Paying rent in SDA

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Rent payments

You and your provider decide whether you pay the rent weekly, fortnightly or monthly. Make sure this is in the lease agreement.

You can choose a payment method that does not have extra fees. Your provider should tell you if a certain payment method includes any extra fees. You also have the option to pay rent by Centrepay.

You can ask for a receipt when you pay rent. If you pay rent directly to your provider, they must give you a receipt straight away.

If you have an SDA residency agreement

You do not have to pay more than 30 days’ rent in advance.

If you have a residential tenancy agreement (short-term or long-term lease)

You do not have to pay more than 14 days' rent in advance if you pay your rent weekly.

If you pay your rent fortnightly or monthly, you do not have to pay more than one month's rent in advance, unless the weekly rent is more than:

  • $350 (if you are on a fixed-term agreement of five years or less), or
  • $760 (if you are on a fixed-term agreement of more than five years).

For more information, view our Rent responsibilities and increases section.

Reasonable rent contribution (RRC)

The NDIS Rules say providers can get reasonable rent contribution (RRC) from you. This applies to the SDA residency agreement and both Residential tenancy agreements.

If you receive the disability support pension, your RRC cannot be more than:

  • 25 per cent of the basic rate of the disability support pension
  • plus 25 per cent of any pension supplement you receive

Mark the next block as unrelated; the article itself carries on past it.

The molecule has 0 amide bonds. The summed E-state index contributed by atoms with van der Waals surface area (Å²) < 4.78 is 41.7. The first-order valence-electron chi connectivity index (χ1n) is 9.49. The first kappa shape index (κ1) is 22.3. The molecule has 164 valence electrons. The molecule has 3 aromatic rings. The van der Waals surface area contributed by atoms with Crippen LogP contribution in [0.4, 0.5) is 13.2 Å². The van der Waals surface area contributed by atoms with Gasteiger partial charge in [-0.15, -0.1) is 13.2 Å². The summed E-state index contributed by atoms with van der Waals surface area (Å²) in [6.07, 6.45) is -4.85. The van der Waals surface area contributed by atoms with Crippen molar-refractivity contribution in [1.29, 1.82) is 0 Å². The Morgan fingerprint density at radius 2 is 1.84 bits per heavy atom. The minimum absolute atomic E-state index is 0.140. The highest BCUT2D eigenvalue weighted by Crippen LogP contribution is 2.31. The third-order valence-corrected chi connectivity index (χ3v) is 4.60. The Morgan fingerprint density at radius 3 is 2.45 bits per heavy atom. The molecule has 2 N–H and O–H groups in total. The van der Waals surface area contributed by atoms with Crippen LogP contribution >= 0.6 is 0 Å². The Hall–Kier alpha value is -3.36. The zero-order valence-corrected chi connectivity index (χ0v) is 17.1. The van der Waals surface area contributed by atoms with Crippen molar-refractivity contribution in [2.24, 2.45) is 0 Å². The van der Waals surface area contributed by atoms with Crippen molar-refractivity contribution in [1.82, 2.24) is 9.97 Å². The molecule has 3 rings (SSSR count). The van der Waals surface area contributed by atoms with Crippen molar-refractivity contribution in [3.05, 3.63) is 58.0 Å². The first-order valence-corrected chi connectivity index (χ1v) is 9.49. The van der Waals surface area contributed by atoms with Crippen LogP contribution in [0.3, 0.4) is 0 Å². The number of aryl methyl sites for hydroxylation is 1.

• plus 25 per cent of any youth disability supplement you receive
  • plus all Commonwealth rent assistance you receive.

If you do not receive the disability support pension, your RRC cannot be more than:

  • 25 per cent of the basic rate of the disability support pension
  • plus all Commonwealth rent assistance you receive.

Rent increases

SDA residency agreement

Your provider can increase the rent every six months by giving you at least 60 days' notice in writing.

They must give you a Notice of rent increase to tenants of rented premises (Word, 578KB).

Residential tenancy agreements

Your provider can increase the rent every:

  • six months in a short-term lease (five years or less), or
  • 12 months in a long-term lease (more than five years).

They must give you 60 days' notice by giving you a Notice of rent increase to tenants of rented premises (Word, 578KB).

For more information, view Rent increases.

What if the rent is too high?

If you think the rent increase is too high, you can ask us to investigate by sending us an Application to Director (Word, 559KB).

We will give you a report. You can use this report to apply to VCAT for a decision. You can only ask for a rent assessment within 30 days of getting the notice of rent increase.

While VCAT decides the matter, you must pay either the:

  • rent increase amount, or
  • previous rent amount plus ten percent, whichever one is less.

For more information, view What a tenant or resident can do if they believe the rent is too high.

Rent arrears

If you do not pay your rent on time, you are 'in arrears'. If you are more than 14 days' in arrears, your provider can give you a Notice to vacate. This means the agreement ends and you must move out. Your provider must find you somewhere suitable to live until:

  • the end date on the notice
  • you find somewhere else to live.

If you have an SDA residency agreement, view Notice to vacate on Notices to end an SDA residency.

If you signed a Residential tenancy agreement, view Rent arrears.